Chan Lowe: Berkshire rituals on parade


PITTSFIELD — My four-year college stint in the Berkshires took place so long ago that the term "first-round draft pick" had an entirely different meaning then than it does today. Accordingly, last week I decided to steep myself in a couple of rituals that would help cement my renewed relationship with the county.

Competitive picnicking

I began by attending a James Taylor concert at Tanglewood. As a work colleague observed, "It's something you have to do at least once."

First, this wasn't the usual Boston Symphony Tanglewood crowd. I was reminded of an Easter church service, where the worshippers rubberneck in awe at a venue they visit but once a year. Indeed it was, in some ways, a holy place. There was a Eucharistic quality to the "competitive picnicking" for which Tanglewood is renowned — gourmet smorgasbords arrayed upon white linen tablecloths and china, one setup even boasting a silver candelabrum and a wine chiller that could have doubled as a chalice.

James delivered as expected, dispensing some of the classic oldies that used to waft across the campus from open windows back in the vinyl days, but with some refreshing new arrangements that prevented us geezers from becoming mired in a sticky swamp of nostalgia.

Then came The Song — you know which one I mean. We'd all been waiting for it, and the excitement level in the crowd spiked with the first chords. "Sweet Baby James" has become an anthem for the Berkshires, and JT sang it as though only for the tenth time, rather than the millionth. He had slowed the tempo, caressing every word as he delivered his paean to the audience and the place.

When the moment came, it was almost a responsive prayer. As he crooned the line, "So was the turnpike from Stockbridge to Boston," the roar swelled across the lawn, immediately dissipating into reverential silence to make way for the sacred words, "The Berkshires seemed dreamlike on account of that frosting." It reminded us all why we lived in, or loved to visit, this place.

A proud peace had descended upon the multitude, which lingered even unto the parking areas as departing motorists displayed uncharacteristic courtesy during the exit stampede.

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No rain on this parade

The next morning I went to the Pittsfield Fourth of July parade. This spectacle, an opportunity for the town and the surrounding multi-state area to strut their stuff, reaffirms regional solidarity and indulges in some honest, inclusive patriotism. Having marched in the parade last year, I wanted to experience it from the sidelines.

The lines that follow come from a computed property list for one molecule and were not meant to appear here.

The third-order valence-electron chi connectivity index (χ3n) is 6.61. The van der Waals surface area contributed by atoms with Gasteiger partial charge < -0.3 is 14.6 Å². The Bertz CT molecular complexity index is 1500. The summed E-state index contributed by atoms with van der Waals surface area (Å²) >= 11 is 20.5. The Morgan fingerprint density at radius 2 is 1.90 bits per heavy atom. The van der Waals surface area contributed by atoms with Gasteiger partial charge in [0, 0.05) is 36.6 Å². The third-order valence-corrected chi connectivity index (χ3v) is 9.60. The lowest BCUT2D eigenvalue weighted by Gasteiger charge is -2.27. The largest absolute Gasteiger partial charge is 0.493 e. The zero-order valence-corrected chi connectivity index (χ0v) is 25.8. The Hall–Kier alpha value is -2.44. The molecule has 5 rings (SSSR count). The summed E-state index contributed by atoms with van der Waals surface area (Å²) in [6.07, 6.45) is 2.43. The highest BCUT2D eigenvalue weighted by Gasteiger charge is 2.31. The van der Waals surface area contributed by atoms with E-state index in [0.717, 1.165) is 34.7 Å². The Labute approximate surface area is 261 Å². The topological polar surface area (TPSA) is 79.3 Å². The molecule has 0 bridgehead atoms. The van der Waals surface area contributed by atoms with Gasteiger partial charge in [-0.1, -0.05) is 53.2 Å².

Our tree on South Street sheltered a motley gathering — a few seniors in lounge chairs; some young people displaying more ink than the parchment of the Declaration of Independence. Two women wearing hijabs and ankle-length overcoats somehow managed to withstand the punishing heat.

As always, serving and veteran military personnel took pride of place at the parade's vanguard. The Italian American War Veterans float passed. "YAYYYY!!!" yelled the crowd. Then came a gaggle of "Your Elected Officials," as proclaimed on the banner. "Yay," said a lone voice. State Rep. William "Smitty" Pignatelli glided by in a convertible with the word "Smitty" helpfully written in script on the side.

There were a couple of helium balloons like the big parades have, although the inflatable F-16 fighter's wings had to be bent down to get past the lampposts. We didn't really need them, though, because the crowd's appreciation for the shiny fire trucks and marching bands was already cranked up to the max.

For me, the event had several high points. Some guy walked the whole parade route (I assume) wearing a pair of drywall stilts and there was a float that looked like it was made entirely of colored Post-It notes depicting a pair of oxen hauling a cannon — presumably commemorating Henry Knox' long march during the War of Independence. Most meaningful of all, though, were the innocence and purity of an event that took place in raucous defiance of all the forces that were working to split our nation apart. There were no Trumpkins in the crowd; no "libtards." Just Americans.

By the time the state police car with its flashing lights brought up the rear, spectators — their patriotism dampened by the heat — had already folded up their chairs and begun their own long march back to their cars. I, for one, was satisfied. In the space of less than 24 hours, I had been thoroughly Berkshirized.

Chan Lowe is the deputy editorial page editor of The Eagle and a syndicated editorial cartoonist.


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